Kang-Wei Chang
Security Research Engineer

Hardware reverse engineering: Hack TP-Link AC1750 router root password using JTAG

October 9, 2019 by Kang-Wei Chang

Here at the Application and Threat Intelligence (ATI) Research Center, we are in the business of creating vulnerability- and exploit-based strikes that our customers use to validate their cybersecurity systems. Every so often, that includes finding zero-day vulnerabilities and tearing into hardware. This is one of those times. We have a few such projects underway, but this one is the furthest along and I’d like to share it with you. This is one of my first times to do this, so bear with me and I’ll show you the basic steps that I’ve taken to connect to a router and extract the firmware.

Let’s dig into it, literally. There are a couple of ways reverse-engineering hardware, for example: UART, SPI, JTAG. Today, I am using one of the most powerful protocols – JTAG (Joint Test Action Group). In this blog, the goal is to show how I can dump the firmware (FW) and retrieve the root shadow password. JTAG will give me the ability to not only dump the FW, but to read the CPU registers and memory. Perhaps later I can explore those, but for now let’s get that firmware.

Tools required:

  • TP-Link AC1750 router
  • JTAG debug board – it can be bus pirate or any JTAG debug board, in this article I am using Attify Badge since it is available on our desk
  • Jump wires
  • Any operating system that can run OpenOCD, I am using AttifyOS, which is free and configured to do some internet of things (IoT) exploitation

Let’s start the process!

Hardware setup

Let’s open the router and see what’s inside. We chose not to use a hammer this time. 


There are two sections we should notice here on the bottom left side:


This router does have JTAG and UART protocol debug pinouts, lucky for us. I also found the JTAG pin layout online, so wiring is pretty straight forward. If that was not available, we could have just used a tool like JTAGulator to determine the pinout. Next time!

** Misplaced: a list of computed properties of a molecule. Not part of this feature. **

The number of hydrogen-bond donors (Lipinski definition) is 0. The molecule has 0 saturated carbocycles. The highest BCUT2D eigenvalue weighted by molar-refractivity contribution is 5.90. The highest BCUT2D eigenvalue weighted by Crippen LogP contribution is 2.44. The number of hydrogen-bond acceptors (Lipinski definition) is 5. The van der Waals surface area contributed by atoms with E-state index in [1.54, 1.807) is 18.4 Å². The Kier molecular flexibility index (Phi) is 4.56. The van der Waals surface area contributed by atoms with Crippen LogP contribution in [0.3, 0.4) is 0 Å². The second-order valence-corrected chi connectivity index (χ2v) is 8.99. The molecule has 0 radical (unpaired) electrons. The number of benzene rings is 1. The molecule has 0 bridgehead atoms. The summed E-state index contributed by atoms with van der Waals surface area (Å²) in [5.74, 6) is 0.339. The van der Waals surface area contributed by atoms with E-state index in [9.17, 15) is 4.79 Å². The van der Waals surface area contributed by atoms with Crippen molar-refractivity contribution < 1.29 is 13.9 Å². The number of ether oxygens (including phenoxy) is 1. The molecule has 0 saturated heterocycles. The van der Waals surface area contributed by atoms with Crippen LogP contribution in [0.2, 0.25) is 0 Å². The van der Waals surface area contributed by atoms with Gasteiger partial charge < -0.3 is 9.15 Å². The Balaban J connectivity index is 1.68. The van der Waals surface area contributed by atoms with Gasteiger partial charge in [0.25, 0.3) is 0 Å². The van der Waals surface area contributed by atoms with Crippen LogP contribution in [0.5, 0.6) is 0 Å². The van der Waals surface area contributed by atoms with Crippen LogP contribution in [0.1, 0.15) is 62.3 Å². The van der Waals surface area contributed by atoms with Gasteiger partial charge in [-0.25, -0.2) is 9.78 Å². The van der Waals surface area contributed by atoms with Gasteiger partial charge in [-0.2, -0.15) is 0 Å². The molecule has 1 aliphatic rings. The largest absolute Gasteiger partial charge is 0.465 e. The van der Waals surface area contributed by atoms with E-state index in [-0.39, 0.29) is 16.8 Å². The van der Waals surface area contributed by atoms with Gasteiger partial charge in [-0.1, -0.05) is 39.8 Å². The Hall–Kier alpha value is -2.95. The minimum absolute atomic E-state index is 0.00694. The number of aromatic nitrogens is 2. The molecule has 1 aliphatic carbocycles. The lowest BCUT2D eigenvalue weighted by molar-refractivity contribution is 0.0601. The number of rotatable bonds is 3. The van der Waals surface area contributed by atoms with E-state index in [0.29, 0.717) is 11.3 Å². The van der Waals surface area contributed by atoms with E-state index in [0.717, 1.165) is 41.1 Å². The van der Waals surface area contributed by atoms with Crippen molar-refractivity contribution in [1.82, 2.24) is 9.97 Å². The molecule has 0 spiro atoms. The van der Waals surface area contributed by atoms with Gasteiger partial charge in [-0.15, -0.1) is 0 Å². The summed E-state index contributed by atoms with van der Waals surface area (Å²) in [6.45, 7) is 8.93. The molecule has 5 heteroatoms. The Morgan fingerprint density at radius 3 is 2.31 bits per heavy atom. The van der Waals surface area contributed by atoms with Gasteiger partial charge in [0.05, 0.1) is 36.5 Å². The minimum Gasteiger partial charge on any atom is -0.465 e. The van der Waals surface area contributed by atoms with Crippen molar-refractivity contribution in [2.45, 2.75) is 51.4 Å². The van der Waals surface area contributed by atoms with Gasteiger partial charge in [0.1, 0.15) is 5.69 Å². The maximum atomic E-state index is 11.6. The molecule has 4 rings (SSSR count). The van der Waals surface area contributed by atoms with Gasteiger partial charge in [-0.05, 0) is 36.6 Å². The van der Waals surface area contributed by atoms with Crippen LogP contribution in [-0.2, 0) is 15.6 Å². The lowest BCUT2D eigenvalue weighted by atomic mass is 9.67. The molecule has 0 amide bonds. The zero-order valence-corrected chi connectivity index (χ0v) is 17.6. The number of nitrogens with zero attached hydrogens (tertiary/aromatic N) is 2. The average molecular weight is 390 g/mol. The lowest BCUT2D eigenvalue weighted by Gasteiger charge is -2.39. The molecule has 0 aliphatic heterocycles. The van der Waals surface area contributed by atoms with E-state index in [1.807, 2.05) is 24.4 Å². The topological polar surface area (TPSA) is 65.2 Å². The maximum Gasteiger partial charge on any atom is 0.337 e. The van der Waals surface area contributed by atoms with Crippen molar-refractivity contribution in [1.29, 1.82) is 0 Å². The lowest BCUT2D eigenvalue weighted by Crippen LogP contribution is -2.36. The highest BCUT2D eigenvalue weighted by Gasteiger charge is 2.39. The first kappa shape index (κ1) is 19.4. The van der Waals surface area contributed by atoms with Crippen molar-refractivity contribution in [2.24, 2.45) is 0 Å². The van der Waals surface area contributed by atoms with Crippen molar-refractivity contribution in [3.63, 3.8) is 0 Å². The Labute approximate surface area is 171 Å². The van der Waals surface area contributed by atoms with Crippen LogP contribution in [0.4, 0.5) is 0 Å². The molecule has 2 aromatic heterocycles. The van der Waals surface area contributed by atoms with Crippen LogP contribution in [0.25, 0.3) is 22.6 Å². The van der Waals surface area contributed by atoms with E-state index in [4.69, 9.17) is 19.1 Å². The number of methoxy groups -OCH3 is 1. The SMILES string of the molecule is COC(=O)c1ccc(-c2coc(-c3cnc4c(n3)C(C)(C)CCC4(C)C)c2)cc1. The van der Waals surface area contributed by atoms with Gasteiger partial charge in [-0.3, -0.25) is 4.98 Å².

It will look like the following after all the wires for the JTAG protocol are connected. (TDI, TDO, TCK, TMS, GND)


Software setup

Next step, let’s connect it to the computer. First, make sure your debug board is connected to your OS (for Linux distribution, check if the USB device exists /dev/ttyUSB0).


Next, make sure your OpenOCD is current, I choose to manually compile to ensure it supports our target CPU (check the compile link).


Also, make sure our target ath79.cfg file exists, it should be located at: 


Next, power on the router and execute our OpenOCD using the following command:

sudo openocd –f [board cfg file] –f [router CPU cfg file]


There should be no error after execution, if an error is present, Google it.

JTAG command

OpenOCD will open port 4444 on localhost, waiting for a connection. Now, let’s try it using telnet.


Great! Now we can use JTAG to do a lot of stuff on this router. In this post, we want to extract the firmware. Do this with the following commands:


Using flash banks, we found out the image is located on 0xbf00000000 with size 0x01000000.

Next, we can use the following command to dump the image file.

dump_image [filename] address offset

This step will take a really long time. Unfortunately, after it dumped the image, my terminal didn’t reply with success, but the file was there.

Now that we have the firmware, let’s use binwalk to take a look:


binwalk will see it as a squashfs filesystem. Now, let’s use binwalk to get the source code.

binwalk –Me firmware.bin

And we get a folder once it is unpacked:


Let’s take a look and see the shadow file! A shadow file stores actual password in encrypted format. 


I am not going to crack the password here, but if you use your google-fu, you can easily find the cracked password. With the root password, we can log into the router using UART/SSH with root privilege. 


We got the firmware! This post walks through the basic process for reversing the router’s firmware using JTAG protocol. 

The next step to find the original vulnerabilities on this is to drop into the recently-released FW Slap tool and see what it can find. From there, ATI researchers might be able to turn that output into a CVE and an ATI-released Strike. 


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